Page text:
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How are your Financial Ratios? Taking the Pulse of Your Company

| September 7, 2017 | Business Strategy

Every trip to the doctor starts with a check of your vital signs. Why? Because they quickly indicate important information about your health.  As an owner, you should be just as vigilant about monitoring the health of your small business by checking – on a regular basis – a few important financial ratios. I’m going to start with a couple that give you an indication of the general health of your business and then drill down to some that are more specifically targeted.

Acid test

With a name like the “acid test” you know that we’re getting down to brass tacks here. By the way, this is also called the “quick ratio,” but I prefer the message that is delivered when you call it the acid test.

The acid test ratio is simply your liquid assets divided by your liability. You want this to be a number equal to or (preferably) greater than one. If your liquid assets and liabilities were equal, your acid test ratio would be one. If you owe more than your liquid assets, this would be a fraction.

The acid test gives you an idea of your ability to survive should you run into an unexpected problem that creates an expense. You’re really testing your luck if you owe significantly more than the cash you can quickly get your hands on.

Return on investment

How much did you invest to get your business going? Has it been worth it? The ROI ratio will tell you. Take your earnings and subtract the cost of your initial investment. Now take that number and divide it by your initial investment.

If your earnings were $50,000 and you spent $20,000 to start your business, the formula would look like this: ($50,000 – $20,000)/20,000 = 1.5 or a 150 percent return on your money. With this information, you can determine if you could have more wisely invested your funds.

The next formulas are extremely important to the way successful businesses are managed today and they have important relationships to one another.

Inventory turnover

If you sell products, you want them to be flying off your shelves or out of your warehouse. The inventory turnover ratio will give you that information. It is the cost of goods sold divided by the average value of your inventory. Bigger numbers are better.

If the cost of goods sold in one month is $2,000 and your average inventory during that time had a value of $1,000 this ratio is 2.0. It means that you (may) have done a good job restocking in a timely manner to meet orders. However, a business that has a drop in shipping agreements with manufacturers will be carrying no inventory…and this is even better!

It’s important that inventory turnover, like many other financial ratios, is compared to others in your industry. If the industry average is 3 and you’re at 1.5, you’re at a distinct competitive disadvantage.

Average collection period

This is the average of how long it takes all of your customers to pay their bills. Lower numbers are better. As with inventory turnover, it’s important to compare your average collection period to your industry average.

If the industry average is 10 days, and your customers are paying you, on average, in 30 days, your competitors are in a far stronger position. Something to consider here is how quickly you’re asking people to pay. If you’ve been doing net 30, change it to net 10 and see what happens; be sure to inform customers.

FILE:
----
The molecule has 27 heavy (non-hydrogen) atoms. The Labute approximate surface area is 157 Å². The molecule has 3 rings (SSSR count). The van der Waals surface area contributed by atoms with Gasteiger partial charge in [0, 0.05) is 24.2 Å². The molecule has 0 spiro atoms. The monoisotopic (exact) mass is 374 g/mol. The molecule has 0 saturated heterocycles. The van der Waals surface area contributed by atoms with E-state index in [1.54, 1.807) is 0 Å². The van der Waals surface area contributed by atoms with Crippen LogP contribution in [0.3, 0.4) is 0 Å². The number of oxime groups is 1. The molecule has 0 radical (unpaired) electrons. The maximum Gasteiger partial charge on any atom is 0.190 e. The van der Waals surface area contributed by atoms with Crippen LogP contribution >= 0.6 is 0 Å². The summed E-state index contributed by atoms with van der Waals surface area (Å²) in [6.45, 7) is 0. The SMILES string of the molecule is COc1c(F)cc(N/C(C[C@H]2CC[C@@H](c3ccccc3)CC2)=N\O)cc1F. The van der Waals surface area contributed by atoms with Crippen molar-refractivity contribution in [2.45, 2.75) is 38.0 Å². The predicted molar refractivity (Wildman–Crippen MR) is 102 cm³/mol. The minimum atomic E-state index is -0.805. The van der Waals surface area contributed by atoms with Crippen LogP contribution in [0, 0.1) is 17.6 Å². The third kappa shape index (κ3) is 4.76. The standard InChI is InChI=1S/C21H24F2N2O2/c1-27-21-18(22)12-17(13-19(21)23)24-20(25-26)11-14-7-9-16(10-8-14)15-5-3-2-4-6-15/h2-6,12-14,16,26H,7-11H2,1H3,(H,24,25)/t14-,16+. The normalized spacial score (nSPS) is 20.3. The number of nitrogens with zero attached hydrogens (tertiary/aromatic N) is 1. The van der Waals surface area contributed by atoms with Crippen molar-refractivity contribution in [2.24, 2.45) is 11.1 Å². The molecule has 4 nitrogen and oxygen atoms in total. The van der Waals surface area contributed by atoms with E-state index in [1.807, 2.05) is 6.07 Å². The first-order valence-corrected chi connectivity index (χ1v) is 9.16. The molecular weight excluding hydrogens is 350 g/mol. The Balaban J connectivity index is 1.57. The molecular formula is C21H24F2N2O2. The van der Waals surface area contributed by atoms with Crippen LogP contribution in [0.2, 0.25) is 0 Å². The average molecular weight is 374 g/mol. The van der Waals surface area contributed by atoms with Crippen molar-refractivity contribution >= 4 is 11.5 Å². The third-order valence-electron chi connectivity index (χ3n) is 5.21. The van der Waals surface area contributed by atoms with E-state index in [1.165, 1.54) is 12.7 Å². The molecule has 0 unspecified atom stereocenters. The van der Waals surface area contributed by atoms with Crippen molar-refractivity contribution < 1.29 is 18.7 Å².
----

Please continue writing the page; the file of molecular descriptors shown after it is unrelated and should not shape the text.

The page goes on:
The last two financial ratios we have discussed – inventory turnover and average collection period – are critical today because in the current business climate “cash is king.” Healthy companies have healthy cash flows. This should be a goal and the best way to measure it is via the cash conversion cycle.

Cash conversion cycle

This formula is simple addition and subtraction. Take the number of days of inventory you have on hand, add to it how long it takes customers to pay you, and then subtract how many days it takes you to pay your suppliers.

If you didn’t carry any inventory and customers paid you immediately but you took 30 days to pay your suppliers, that would be a CCC of -30. In other words, you would be getting the financial benefit of a month’s worth of product for free.

Simply put, you want to hold a minimum amount of inventory, get paid fast, and take your own sweet time when paying your suppliers. I’ve heard reports that Amazon has had a -30.6 CCC and Apple has scored a -44.5. Those are incredible numbers and we see that those companies are awash in cash.

Here’s an easy strategy: Get good terms from your suppliers, hold off paying until the end of the grace period, and then put the cost on a business credit card, so you can take advantage of another grace period!

With these five financial ratios, you’ll get a great picture of the health of your business. Further, studying them will help you devise strategies to improve the financial strength of your company.

Susan Solovic
Susan Solovic
Susan Solovic is an award-winning serial entrepreneur, New York Times, Wall Street Journal, Amazon.com Top 100 and USA Today bestselling author, media personality, sought-after keynote speaker, and attorney. She appears regularly as a small business expert on Fox Business, Fox News, The Wall Street Journal’s “Lunch Break,” MSNBC, CNN, CNBC and many other stations across the country. Solovic was also named in the Top 10 of both SAP’s “Top 51 Potential Human Influencers” and she consistently ranks in the top 5 of the “Top 100 Small Business Experts to Follow on Twitter.” She has written four bestselling books which have been translated into multiple languages and is Of Counsel with the firm Junge & Mele, LLP in New York City.

See all posts by Susan Solovic

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